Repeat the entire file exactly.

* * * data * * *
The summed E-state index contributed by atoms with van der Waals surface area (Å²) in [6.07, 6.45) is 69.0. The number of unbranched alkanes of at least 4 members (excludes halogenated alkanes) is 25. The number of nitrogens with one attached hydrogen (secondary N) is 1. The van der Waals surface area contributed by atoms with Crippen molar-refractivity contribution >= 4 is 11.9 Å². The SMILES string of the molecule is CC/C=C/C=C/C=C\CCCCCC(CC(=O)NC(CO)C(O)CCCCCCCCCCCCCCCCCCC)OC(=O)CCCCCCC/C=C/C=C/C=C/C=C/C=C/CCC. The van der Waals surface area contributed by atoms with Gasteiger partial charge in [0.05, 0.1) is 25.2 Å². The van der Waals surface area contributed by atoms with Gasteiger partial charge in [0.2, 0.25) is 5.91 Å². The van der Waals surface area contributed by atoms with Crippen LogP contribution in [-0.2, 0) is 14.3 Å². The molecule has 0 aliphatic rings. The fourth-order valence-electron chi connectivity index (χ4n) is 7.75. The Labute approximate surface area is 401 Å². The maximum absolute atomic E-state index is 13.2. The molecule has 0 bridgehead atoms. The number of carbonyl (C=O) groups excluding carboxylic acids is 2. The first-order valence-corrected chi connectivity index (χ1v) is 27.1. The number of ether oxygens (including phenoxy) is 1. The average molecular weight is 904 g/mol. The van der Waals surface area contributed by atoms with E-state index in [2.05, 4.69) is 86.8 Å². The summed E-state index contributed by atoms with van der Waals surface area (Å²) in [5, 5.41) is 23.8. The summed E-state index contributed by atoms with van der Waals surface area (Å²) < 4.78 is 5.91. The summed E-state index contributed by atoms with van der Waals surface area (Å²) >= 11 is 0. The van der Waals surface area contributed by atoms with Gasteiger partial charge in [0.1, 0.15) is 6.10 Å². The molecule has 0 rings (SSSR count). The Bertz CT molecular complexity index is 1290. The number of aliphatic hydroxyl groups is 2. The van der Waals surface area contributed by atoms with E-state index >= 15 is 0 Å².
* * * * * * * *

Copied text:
The summed E-state index contributed by atoms with van der Waals surface area (Å²) in [6.07, 6.45) is 69.0. The number of unbranched alkanes of at least 4 members (excludes halogenated alkanes) is 25. The number of nitrogens with one attached hydrogen (secondary N) is 1. The van der Waals surface area contributed by atoms with Crippen molar-refractivity contribution >= 4 is 11.9 Å². The SMILES string of the molecule is CC/C=C/C=C/C=C\CCCCCC(CC(=O)NC(CO)C(O)CCCCCCCCCCCCCCCCCCC)OC(=O)CCCCCCC/C=C/C=C/C=C/C=C/C=C/CCC. The van der Waals surface area contributed by atoms with Gasteiger partial charge in [0.05, 0.1) is 25.2 Å². The van der Waals surface area contributed by atoms with Gasteiger partial charge in [0.2, 0.25) is 5.91 Å². The van der Waals surface area contributed by atoms with Crippen LogP contribution in [-0.2, 0) is 14.3 Å². The molecule has 0 aliphatic rings. The fourth-order valence-electron chi connectivity index (χ4n) is 7.75. The Labute approximate surface area is 401 Å². The maximum absolute atomic E-state index is 13.2. The molecule has 0 bridgehead atoms. The number of carbonyl (C=O) groups excluding carboxylic acids is 2. The first-order valence-corrected chi connectivity index (χ1v) is 27.1. The number of ether oxygens (including phenoxy) is 1. The average molecular weight is 904 g/mol. The van der Waals surface area contributed by atoms with E-state index in [2.05, 4.69) is 86.8 Å². The summed E-state index contributed by atoms with van der Waals surface area (Å²) in [5, 5.41) is 23.8. The summed E-state index contributed by atoms with van der Waals surface area (Å²) < 4.78 is 5.91. The summed E-state index contributed by atoms with van der Waals surface area (Å²) >= 11 is 0. The van der Waals surface area contributed by atoms with Gasteiger partial charge in [0.1, 0.15) is 6.10 Å². The molecule has 0 rings (SSSR count). The Bertz CT molecular complexity index is 1290. The number of aliphatic hydroxyl groups is 2. The van der Waals surface area contributed by atoms with E-state index >= 15 is 0 Å².